"glass" is refers to an inorganic product of fusion that has cooled to a rigid condition without crystallizing (i.e., has no discernible x-ray diffraction pattern);

"ceramic" refers to inorganic material (e.g., metal oxides) consolidated by the action of heat, and typically containing at least some crystallized regions;

"glass-ceramic" refers to a composite material having a large (preferably, 95 to 98) volume percent of very small (preferably, smaller than about 1 micrometer) crystalline ceramic phase admixed with a small amount of glass phase making a composite essentially free of porosity (although a crystalline ceramic material that has been densified via liquid phase sintering may have a very small amount of an amorphous or glassy phase at the grain boundaries, such a material is not referred to by those skilled in the art as a glass-ceramic);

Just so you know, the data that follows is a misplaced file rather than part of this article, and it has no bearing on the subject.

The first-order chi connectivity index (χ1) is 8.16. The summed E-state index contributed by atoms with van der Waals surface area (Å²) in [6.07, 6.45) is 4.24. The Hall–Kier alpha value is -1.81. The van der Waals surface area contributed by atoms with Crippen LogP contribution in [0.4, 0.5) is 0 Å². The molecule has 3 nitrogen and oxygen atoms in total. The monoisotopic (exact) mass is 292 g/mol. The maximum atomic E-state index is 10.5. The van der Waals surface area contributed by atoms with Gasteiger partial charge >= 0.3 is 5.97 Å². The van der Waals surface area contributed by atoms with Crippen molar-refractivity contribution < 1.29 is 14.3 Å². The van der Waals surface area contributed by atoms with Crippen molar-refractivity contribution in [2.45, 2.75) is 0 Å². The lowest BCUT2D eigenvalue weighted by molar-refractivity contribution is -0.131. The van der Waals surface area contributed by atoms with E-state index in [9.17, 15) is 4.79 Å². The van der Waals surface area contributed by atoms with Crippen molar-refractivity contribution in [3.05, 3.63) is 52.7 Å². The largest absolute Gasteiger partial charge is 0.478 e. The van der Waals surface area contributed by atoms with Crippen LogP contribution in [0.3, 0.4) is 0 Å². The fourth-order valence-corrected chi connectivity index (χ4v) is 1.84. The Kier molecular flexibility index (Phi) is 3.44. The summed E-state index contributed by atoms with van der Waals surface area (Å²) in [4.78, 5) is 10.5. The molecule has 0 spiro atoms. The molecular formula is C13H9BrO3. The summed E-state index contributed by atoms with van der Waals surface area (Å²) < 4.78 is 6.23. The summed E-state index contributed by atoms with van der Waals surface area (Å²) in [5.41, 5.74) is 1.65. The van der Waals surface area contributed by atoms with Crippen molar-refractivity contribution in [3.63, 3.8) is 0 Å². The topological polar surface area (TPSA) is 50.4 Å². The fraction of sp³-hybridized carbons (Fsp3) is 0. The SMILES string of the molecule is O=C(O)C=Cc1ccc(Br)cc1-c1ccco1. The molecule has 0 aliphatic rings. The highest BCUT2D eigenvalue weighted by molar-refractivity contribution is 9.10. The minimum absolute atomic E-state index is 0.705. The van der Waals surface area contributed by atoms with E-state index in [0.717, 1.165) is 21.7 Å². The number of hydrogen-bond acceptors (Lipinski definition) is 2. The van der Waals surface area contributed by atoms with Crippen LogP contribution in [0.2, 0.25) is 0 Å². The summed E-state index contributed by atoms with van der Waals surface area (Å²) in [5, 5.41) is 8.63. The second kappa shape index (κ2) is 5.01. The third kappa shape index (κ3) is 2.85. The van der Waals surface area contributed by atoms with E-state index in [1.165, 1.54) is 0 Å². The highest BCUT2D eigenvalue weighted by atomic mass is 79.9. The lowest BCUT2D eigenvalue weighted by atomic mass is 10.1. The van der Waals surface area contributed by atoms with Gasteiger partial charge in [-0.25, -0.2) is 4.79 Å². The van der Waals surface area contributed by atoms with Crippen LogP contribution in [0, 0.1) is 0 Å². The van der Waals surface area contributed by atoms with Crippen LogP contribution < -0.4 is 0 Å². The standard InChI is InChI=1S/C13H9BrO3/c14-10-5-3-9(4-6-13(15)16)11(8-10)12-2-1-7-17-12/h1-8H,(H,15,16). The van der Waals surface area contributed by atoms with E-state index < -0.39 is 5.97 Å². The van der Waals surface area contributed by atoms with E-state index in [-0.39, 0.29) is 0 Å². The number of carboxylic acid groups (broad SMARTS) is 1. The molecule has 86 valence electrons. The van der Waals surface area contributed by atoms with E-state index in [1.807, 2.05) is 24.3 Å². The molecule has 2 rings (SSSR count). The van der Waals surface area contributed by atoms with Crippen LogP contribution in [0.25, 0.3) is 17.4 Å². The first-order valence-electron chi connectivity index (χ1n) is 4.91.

"devitrify" means to convert, partially or completely, from a glassy to a crystalline state;

"silicate glass" refers to a glass comprising at least fifty percent by weight SiO2, based on the total weight of the glass;

"silicate glass-ceramic" refers to a glass-ceramic comprising at least fifty percent by weight SiO2, based on the total weight of the glass-ceramic; and

"softening point" refers to the temperature at which a glass in the form of a 0.235 mm long fiber having a 0.55-0.75 mm diameter, at a heating rate of 5 C./min., elongates at a rate of 1 mm/min. under its own weight)